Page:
Five years ago I saw a photo that showed a rather unusual single-seat Vampire fuel gauge panel. The regular panel, when you look at the front face of it is mostly just gauges, placards and the base panel which is made of Tufnol – fibre reinforced phenolic.
This mystery panel had been seriously messed with! The top line of gauges now sat in a folded aluminium part that was attached to the Tufnol. This component in itself didn’t make for a bad looking assembly, but overall it was rather rough looking.
What was this assembly? I thought it was a rough repair, but why so complicated? Why not just replace the panel!
Turns out there were two mods involved. Firstly (RAAF mod 160, DH mod V.204) the Mk.II 8-day clock was replaced by the V.308 stopwatch clock, with the centre fuel tank gauge moving to the old clock position, and the new clock being installed in the centre-top position. The folded aluminium part was required to reinforce the Tufnol that had been dramatically weakened by the much larger hole for the clock, and to provide sufficient space for it.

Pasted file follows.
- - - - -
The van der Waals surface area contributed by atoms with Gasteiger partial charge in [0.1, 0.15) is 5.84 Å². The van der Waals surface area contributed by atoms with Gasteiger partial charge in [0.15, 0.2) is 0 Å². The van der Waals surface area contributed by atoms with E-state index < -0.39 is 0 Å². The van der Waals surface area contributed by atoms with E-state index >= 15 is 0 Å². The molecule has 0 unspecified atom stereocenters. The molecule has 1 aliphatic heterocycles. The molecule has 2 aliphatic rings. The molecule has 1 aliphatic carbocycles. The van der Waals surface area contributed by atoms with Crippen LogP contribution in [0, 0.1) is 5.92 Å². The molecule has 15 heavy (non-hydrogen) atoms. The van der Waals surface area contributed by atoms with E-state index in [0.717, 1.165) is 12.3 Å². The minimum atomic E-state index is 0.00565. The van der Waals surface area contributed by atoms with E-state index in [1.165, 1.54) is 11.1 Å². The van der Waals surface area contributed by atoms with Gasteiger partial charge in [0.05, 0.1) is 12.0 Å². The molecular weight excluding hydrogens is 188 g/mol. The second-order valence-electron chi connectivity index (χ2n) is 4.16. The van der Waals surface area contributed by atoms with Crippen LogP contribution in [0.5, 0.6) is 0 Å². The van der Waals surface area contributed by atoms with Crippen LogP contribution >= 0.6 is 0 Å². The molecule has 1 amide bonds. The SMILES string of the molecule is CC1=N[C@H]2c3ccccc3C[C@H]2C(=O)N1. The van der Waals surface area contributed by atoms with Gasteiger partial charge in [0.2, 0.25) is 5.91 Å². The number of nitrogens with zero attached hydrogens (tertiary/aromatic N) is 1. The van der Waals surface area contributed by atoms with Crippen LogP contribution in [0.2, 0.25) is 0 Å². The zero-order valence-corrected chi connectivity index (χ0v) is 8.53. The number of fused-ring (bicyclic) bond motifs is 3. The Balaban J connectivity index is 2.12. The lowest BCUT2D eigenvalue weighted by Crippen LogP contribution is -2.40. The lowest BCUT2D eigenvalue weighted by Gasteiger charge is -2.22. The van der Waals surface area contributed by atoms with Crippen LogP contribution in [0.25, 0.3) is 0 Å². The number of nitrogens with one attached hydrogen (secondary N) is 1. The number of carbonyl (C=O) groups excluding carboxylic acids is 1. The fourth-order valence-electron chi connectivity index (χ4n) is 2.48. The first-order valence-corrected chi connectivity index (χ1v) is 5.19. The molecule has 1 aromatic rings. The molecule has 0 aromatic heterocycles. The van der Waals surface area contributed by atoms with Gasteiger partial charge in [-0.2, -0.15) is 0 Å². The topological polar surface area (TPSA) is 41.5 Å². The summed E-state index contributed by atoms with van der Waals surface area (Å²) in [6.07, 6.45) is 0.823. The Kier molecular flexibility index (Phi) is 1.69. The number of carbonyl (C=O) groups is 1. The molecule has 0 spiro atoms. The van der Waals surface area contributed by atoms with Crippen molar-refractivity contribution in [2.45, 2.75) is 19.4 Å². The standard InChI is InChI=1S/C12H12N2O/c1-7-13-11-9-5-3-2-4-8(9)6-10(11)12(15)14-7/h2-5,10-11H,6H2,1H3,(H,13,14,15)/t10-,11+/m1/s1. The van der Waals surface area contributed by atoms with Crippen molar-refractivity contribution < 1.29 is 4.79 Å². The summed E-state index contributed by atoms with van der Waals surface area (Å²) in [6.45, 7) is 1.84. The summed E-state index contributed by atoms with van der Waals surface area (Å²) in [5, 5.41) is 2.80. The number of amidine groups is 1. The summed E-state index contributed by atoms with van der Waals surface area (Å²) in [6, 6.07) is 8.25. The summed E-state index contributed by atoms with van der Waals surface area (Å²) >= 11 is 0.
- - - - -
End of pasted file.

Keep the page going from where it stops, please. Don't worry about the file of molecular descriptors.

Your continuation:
Somebody didn’t like that idea, so the larger clock was then moved over to the right hand instrument panel, and the centre fuel tank gauge was then moved back to its original position. (RAAF mod 231, DH mod V224.)
I think that most aircraft bypassed this mess, with the larger clock immediately being installed in the RH panel, as the aircraft came in for servicing and mods.
However, it turns out that A79-14 is a case that was fitted with the mongrel panel (not the panel I originally saw); see the photo below.
Although I still don’t understand why the original panel wasn’t replaced during either mod, given how much work I imagine was involved, I think it is nice that this oddity is preserved. Perhaps for some lessons on how things should have been done properly the first time (new clock in RH panel straight up), or otherwise on the diversity in modifications in our remaining Australian-built single-seat Vampires.